How Scales can Change Perspection
There are two types of scales in the world of geography. They are the scale on the map, and the scale of analysis. The scales on the map shows the distance of the real world comparing to the map, like how many kilometers are there in the real world is compared to on a centimeter on a map. The scales of analysis is the spatial extent of something. Today, in this blog, we’re going to focus on the scale of analysis and how different scales can affect a person’s perception of a place.
Scales are useful yet deceiving tools, just like maps. They are actually the tools that made maps deceiving. Different scales show different kinds and amount of information, the smaller the scale, the less information is shown, but there is a wider area, while the larger the scale, the more information, but the smaller the area. When you look at a broader scale, your perception of the place will be pretty general, but as the scale gets smaller, your perception of the place will change.
For example, if you look at Madagascar’s religion at the global scale, its religion would be generalized as a place with traditional religion.
But when you look at the country scale, you can see that there are also other religions in the country, such as Christianity and Islam. Those who are Muslim are concentrated more in the Northern part of Madagascar, while those who are Christian are found pretty much everywhere on Madagascar, its traditional religion are all over the island with no concentration point. The Muslims are usually found in the north because of the fiction of distance, it is closer to other Muslim countries. The reason why Christianity and Traditional religions seem to be everywhere could be that the native people of Madagascar who were converted to Christianity still kept some of their traditional religion, or that there are still parts of Madagascar that were not really looked at because of the forests, leaving the aboriginals to continue to practice their own religion without the influence of the Christians in the civilized areas. 55% of the population has traditional beliefs, 40% are Christians (both Catholic and Protestant, Protestant a little more than Catholic), and 5% Muslims.
Another factor that can be used is the GDP per capita of the place. When you look at the global scale, at Africa’s GDP per capita, which is $4,250 USD, and compare it to Europe’s GDP per capita, which is $33,393.75 USD, Africa’s GDP per capita is very low, making people think that the region is a very poor region full of poor people.
Now let’s look at the regional scale. Let’s split Africa to two regions, North Africa and Sub Saharan Africa. North Africa’s GDP per capita is $6,733 USD and Sub Saharan Africa’s GDP per capita is $3,792, this shows that not the whole Africa is poor as you think when you looked at it at the global scale. This also shows that the poorer region of Africa is at Sub Saharan Africa. North Africa isn’t as poor, it’s GDP per capita is even larger than the whole Africa’s average GDP per capita. The difference of GDP per capita of the two regions is probably because of the friction of distance, North Africa is closer to Europe and many other countries, which allows them to be able to trade and earn money through those nearby regions. Sub Saharan Africa is harder to get to because of the oceans and is more isolated to other regions than North Africa.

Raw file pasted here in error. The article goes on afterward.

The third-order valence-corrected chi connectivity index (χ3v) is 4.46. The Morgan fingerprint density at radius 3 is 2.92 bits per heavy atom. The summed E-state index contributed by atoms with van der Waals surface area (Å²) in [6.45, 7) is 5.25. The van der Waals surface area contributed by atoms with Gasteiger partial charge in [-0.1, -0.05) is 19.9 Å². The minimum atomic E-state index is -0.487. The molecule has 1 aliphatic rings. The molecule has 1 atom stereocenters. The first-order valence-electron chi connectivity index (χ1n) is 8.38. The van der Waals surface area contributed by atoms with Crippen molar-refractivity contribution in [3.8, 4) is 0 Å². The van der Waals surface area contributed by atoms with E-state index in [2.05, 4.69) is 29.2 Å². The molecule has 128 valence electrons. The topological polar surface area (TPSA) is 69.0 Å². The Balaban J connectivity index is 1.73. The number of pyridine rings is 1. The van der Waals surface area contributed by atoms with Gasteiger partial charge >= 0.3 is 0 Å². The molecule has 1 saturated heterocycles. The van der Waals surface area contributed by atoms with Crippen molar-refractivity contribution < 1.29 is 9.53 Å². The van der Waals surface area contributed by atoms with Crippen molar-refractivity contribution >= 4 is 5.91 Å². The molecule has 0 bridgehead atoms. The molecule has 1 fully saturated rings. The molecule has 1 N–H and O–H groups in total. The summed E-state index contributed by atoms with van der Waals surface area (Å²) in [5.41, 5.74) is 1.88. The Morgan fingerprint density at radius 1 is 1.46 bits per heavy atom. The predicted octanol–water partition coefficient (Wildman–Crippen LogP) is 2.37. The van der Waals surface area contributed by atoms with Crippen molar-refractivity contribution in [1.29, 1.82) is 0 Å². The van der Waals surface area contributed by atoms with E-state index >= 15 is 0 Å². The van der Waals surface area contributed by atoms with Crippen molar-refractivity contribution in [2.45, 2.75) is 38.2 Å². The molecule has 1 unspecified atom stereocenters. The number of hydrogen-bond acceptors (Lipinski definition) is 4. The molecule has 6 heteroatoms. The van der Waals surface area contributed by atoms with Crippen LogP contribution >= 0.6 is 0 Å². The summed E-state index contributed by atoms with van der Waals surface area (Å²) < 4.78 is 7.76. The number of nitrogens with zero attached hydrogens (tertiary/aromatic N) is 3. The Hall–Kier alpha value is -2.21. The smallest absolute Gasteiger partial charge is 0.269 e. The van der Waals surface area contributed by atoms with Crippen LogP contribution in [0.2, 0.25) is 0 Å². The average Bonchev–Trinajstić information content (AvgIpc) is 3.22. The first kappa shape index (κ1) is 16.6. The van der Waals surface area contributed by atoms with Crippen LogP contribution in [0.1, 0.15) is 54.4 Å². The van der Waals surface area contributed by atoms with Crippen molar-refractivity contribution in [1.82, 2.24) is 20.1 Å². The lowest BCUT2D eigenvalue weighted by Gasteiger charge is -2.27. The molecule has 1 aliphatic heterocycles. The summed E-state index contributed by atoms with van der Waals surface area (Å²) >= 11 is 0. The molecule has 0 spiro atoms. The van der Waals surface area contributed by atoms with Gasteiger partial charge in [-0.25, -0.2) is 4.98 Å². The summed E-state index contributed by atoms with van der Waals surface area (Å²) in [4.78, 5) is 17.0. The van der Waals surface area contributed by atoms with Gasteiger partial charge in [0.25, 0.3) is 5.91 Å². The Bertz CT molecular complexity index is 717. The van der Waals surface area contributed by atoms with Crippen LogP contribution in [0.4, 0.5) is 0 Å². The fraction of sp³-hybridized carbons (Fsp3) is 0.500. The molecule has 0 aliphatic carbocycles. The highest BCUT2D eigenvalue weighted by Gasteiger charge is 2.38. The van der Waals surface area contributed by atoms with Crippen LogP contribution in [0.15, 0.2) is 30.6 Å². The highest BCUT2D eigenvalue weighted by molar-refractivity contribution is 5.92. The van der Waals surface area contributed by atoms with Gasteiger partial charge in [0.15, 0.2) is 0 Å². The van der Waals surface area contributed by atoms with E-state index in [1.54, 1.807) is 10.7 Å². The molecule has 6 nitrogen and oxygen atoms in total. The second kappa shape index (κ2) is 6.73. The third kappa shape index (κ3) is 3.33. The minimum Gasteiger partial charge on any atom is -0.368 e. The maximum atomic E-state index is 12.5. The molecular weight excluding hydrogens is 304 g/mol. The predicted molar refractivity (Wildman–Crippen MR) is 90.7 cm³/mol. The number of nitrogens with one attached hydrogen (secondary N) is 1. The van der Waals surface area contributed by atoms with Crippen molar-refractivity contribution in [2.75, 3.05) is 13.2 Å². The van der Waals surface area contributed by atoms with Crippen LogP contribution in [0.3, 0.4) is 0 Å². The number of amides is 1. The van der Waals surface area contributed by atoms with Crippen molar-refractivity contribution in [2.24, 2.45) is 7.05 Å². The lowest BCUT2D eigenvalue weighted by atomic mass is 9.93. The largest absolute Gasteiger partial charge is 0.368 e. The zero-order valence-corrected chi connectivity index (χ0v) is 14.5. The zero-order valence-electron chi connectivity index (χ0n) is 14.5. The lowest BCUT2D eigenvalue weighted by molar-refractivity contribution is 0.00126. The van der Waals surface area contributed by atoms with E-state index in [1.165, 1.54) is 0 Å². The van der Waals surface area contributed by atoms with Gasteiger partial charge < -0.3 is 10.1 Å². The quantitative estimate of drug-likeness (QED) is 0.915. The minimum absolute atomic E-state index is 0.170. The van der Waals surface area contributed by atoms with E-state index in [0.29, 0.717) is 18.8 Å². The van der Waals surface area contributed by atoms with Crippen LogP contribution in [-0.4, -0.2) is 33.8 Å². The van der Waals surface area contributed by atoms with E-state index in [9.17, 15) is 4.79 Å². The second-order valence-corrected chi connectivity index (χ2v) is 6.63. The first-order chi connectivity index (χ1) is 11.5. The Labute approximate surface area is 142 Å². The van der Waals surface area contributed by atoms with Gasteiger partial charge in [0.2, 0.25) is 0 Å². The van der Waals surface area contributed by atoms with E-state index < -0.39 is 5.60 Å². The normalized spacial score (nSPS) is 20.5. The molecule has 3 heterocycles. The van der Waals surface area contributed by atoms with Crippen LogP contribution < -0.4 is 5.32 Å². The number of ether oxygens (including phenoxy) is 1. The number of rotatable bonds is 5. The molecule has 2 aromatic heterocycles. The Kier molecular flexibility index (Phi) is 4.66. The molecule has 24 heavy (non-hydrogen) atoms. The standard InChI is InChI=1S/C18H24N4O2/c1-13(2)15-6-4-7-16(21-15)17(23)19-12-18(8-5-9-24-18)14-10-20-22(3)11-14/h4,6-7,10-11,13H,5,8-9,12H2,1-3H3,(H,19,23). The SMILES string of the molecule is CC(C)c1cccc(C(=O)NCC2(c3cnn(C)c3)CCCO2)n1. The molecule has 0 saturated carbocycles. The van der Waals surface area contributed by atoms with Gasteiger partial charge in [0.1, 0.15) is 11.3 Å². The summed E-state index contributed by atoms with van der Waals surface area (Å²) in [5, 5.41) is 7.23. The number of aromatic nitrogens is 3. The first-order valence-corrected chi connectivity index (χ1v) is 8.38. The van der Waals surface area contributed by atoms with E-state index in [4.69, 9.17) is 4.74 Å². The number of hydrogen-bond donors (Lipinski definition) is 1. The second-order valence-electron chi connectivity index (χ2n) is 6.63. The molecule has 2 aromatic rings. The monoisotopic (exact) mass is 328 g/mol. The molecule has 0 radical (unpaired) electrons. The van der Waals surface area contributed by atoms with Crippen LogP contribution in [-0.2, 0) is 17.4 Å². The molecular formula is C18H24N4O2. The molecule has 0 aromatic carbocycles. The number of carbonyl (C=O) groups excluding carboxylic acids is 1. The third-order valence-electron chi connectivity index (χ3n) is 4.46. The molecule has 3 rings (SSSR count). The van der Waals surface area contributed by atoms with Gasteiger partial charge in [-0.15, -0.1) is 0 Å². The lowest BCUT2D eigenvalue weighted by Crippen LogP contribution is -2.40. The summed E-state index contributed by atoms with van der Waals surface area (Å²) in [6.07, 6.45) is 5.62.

Let’s go closer and look at the country scale, When you look at Madagascar, whose GDP per capita is $1,000 USD, comparing to the richest country in Sub Saharan Africa, which is Equatorial Guinea with the GDP per capita of $25,700 USD, you’ll see that Madagascar’s GDP per capita is pretty low. But when comparing to the poorest country in the world, which is the Dominican Republic of the Congo with the GDP per capita of $400 USD, you’ll see that Madagascar is not the poorest, but its GDP per capita is still closer to DRC than to Equatorial Guinea, showing that Madagascar is one of the poorer countries in the region. You can also see that not all countries in Sub Saharan Africa is all poor, since Equatorial Guinea’s GDP per capita is higher than the average GDP per capita of the region.
Looking at the examples with Madagascar, you can see that different scales can change a person’s perception of a place. When you look at the GDP of Sub Saharan Africa, you’ll see that the place is technically pretty poor. But when you take a closer look at Madagascar, you’ll see that it is one of the poorest country in the world. You can also see that a country doesn’t only have one religion, but looking at it with a smaller scale, you can see that madagascar also have other religions other than traditional religions.